While ayahuasca has been used by communities in South America for hundreds, if not thousands, of years, a significant body of scientific evidence looking at its therapeutic potential has only begun to emerge in the last decade.
Last June, the first-ever randomized, placebo-controlled trial with ayahuasca was published in the Journal of Psychological Medicine. It looked at 29 patients with treatment-resistant depression, finding that, of the subjects who received ayahuasca, 64 percent of them saw rapid, significant improvements in their symptoms. And, in February, a large-scale survey looking at the health of ayahuasca users was published in the Journal of Psychoactive Drugs. The survey – conducted by the NGO ICEERS along with the Universitat Rovira i Virgili, the University of São Paulo, and Universidad Autónoma de Madrid – assessed 380 long-term ayahuasca users in Spain, concluding that they are healthier than the general population.
“The main conclusion of this study,” write the researchers, “is that a respectful and controlled use of hallucinogenic/psychedelic drugs taken in communitarian settings can be incorporated into modern society with benefits for public health.” This study, among others, will be presented at the World Ayahuasca Conference this Spring, where leading researchers will be discussing the current state of ayahuasca science.
Need for more trials
While the studies conducted thus far are promising, researchers admit that there is a need for rigorous trials investigating ayahuasca, particularly as it grows in popularity across the globe. Scientists and anthropologists have conducted a number of what are called observational studies – where users are systematically interviewed about their experiences, but they’re not tested in a setting that controls for variables. They have found that ayahuasca could be beneficial for drug dependence, alcoholism, and post-traumatic stress disorder, among other conditions. These studies are bolstered, too, by the countless personal stories people share about their transformative experiences drinking ayahuasca, either at retreat centres in the Amazon or in a community where they live. This research, however, is largely regarded as preliminary by the western medical community which considers double-blind controlled trials as the gold standard in science.
Rafael Guimarães dos Santos, a Post-Doctoral Fellow and Professor at the University of São Paulo’s medical school, is part of a small, but committed number of ayahuasca researchers around the globe looking to change that. He’s currently a part of three double-blind ayahuasca trials, the results of which he says will be published in the next two years. Two of the trials are analyzing at the effects of ayahuasca on healthy volunteers, while the third is looking at volunteers with social anxiety. His team is also in the planning stages for a double-blind trial investigating ayahuasca for alcoholism.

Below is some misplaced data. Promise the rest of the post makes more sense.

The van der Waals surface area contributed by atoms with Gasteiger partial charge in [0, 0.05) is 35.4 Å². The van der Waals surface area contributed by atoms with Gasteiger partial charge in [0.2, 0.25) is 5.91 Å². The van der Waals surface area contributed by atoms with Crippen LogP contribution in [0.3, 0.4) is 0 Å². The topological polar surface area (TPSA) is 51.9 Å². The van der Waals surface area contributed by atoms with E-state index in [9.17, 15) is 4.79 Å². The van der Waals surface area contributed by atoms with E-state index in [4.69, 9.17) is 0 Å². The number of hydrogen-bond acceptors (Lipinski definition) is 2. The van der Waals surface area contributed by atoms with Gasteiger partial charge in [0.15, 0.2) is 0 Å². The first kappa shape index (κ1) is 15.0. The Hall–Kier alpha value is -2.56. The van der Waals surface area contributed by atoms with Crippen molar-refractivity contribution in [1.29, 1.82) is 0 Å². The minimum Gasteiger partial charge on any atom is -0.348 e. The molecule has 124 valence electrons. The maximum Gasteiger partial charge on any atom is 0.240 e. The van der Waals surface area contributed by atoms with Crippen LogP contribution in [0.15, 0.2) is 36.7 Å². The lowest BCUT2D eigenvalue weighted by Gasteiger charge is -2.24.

Research shows ayahuasca does not cause harm
Most clinical research involving the brew so far, Santos says, have looked at young, healthy volunteers rather than those with mental health conditions. These studies suggest that a single or a few doses of ayahuasca are safe in controlled settings. Observational studies among long-term ayahuasca users in Brazil, he says, have also found that ayahuasca does not cause psychological or cognitive harm.
Most of the problems that arise from ayahuasca are a result of untrained people administering the brew, says Santos. In rare cases ayahuasca can induce anxiety, panic, mood, and other psychotic disorders in those who are predisposed to mental health problems, but this is something that has yet to be seen in controlled settings where subjects are screened before they’re allowed to participate. Additionally, Santos warned, ayahuasca might interact with other medications people are taking, something that seasoned facilitators ,churches, rigorous retreat centers, and researchers ask about, but that might not occur to someone who, say, orders ayahuasca on the internet or takes it with an inexperienced ceremony leader.
“These instances of abuse and disrespect are rare,” says Santos. “Most ayahuasca rituals seem to be associated with safety and good health.”
Ayahuasca in real world settings
José Carlos Bouso, ICEERS’ Scientific Director, not only agrees with that assessment, but thinks it’s important that ayahuasca continues to be investigated in a variety of settings. He’s headed a number of ayahuasca studies for ICEERS, and says it’s essential to understand the limitations of studying ayahuasca using a Western research model. When ayahuasca is studied in a controlled setting, for example, it allows for more concrete and specific conclusions, but it doesn’t allow researchers to understand what’s happening when people take ayahuasca like they do in “the real world” – in community, with music, and other ritualistic elements
The ICEERS research team is currently analyzing data collected from more than 200, mostly first time, ayahuasca users who participated in ceremonies at the Temple of the Way of Light retreat center in Peru. They followed up with them four months after their ceremonies to measure how their grief, anxiety, and trauma, among other mental health conditions, has changed since then.
The findings will be presented, for the first time, at the World Ayahuasca Conference in Spain this Spring. Bouso says the goal, right now, isn’t necessarily to use their research to legalize ayahuasca, but rather to show that it can be safely integrated into contemporary society. With that goal in mind, they’re slowly accumulating evidence to close the gap between modern science and generations of traditional Indigenous knowledge.